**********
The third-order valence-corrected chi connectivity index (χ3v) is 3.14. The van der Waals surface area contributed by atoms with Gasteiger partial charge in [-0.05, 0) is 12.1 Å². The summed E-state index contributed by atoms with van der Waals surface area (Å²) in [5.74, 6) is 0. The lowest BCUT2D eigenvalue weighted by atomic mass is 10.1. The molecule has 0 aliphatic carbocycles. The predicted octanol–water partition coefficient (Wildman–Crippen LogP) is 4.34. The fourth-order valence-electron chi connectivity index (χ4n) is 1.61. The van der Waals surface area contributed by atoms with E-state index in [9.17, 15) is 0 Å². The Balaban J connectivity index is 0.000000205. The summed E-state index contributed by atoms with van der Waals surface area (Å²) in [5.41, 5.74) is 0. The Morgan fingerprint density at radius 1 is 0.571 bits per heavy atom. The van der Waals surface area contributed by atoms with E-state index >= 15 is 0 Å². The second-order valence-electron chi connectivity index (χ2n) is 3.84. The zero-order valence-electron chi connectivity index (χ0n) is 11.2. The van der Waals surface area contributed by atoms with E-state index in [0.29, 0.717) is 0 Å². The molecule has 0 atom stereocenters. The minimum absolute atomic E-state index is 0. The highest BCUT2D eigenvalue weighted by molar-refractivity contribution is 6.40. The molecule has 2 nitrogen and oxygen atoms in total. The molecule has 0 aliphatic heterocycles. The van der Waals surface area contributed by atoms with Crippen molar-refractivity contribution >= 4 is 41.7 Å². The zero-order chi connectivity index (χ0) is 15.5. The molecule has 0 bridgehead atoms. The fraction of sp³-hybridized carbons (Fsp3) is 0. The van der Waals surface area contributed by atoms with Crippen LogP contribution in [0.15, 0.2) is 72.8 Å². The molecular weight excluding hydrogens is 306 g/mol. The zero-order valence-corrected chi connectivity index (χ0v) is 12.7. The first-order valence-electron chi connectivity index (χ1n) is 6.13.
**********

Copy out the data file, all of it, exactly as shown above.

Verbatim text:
The third-order valence-corrected chi connectivity index (χ3v) is 3.14. The van der Waals surface area contributed by atoms with Gasteiger partial charge in [-0.05, 0) is 12.1 Å². The summed E-state index contributed by atoms with van der Waals surface area (Å²) in [5.74, 6) is 0. The lowest BCUT2D eigenvalue weighted by atomic mass is 10.1. The molecule has 0 aliphatic carbocycles. The predicted octanol–water partition coefficient (Wildman–Crippen LogP) is 4.34. The fourth-order valence-electron chi connectivity index (χ4n) is 1.61. The van der Waals surface area contributed by atoms with E-state index in [9.17, 15) is 0 Å². The Balaban J connectivity index is 0.000000205. The summed E-state index contributed by atoms with van der Waals surface area (Å²) in [5.41, 5.74) is 0. The Morgan fingerprint density at radius 1 is 0.571 bits per heavy atom. The van der Waals surface area contributed by atoms with E-state index >= 15 is 0 Å². The second-order valence-electron chi connectivity index (χ2n) is 3.84. The zero-order valence-electron chi connectivity index (χ0n) is 11.2. The van der Waals surface area contributed by atoms with E-state index in [0.29, 0.717) is 0 Å². The molecule has 0 atom stereocenters. The minimum absolute atomic E-state index is 0. The highest BCUT2D eigenvalue weighted by molar-refractivity contribution is 6.40. The molecule has 2 nitrogen and oxygen atoms in total. The molecule has 0 aliphatic heterocycles. The van der Waals surface area contributed by atoms with Crippen molar-refractivity contribution >= 4 is 41.7 Å². The zero-order chi connectivity index (χ0) is 15.5. The molecule has 0 bridgehead atoms. The fraction of sp³-hybridized carbons (Fsp3) is 0. The van der Waals surface area contributed by atoms with Crippen LogP contribution in [0.15, 0.2) is 72.8 Å². The molecular weight excluding hydrogens is 306 g/mol. The zero-order valence-corrected chi connectivity index (χ0v) is 12.7. The first-order valence-electron chi connectivity index (χ1n) is 6.13.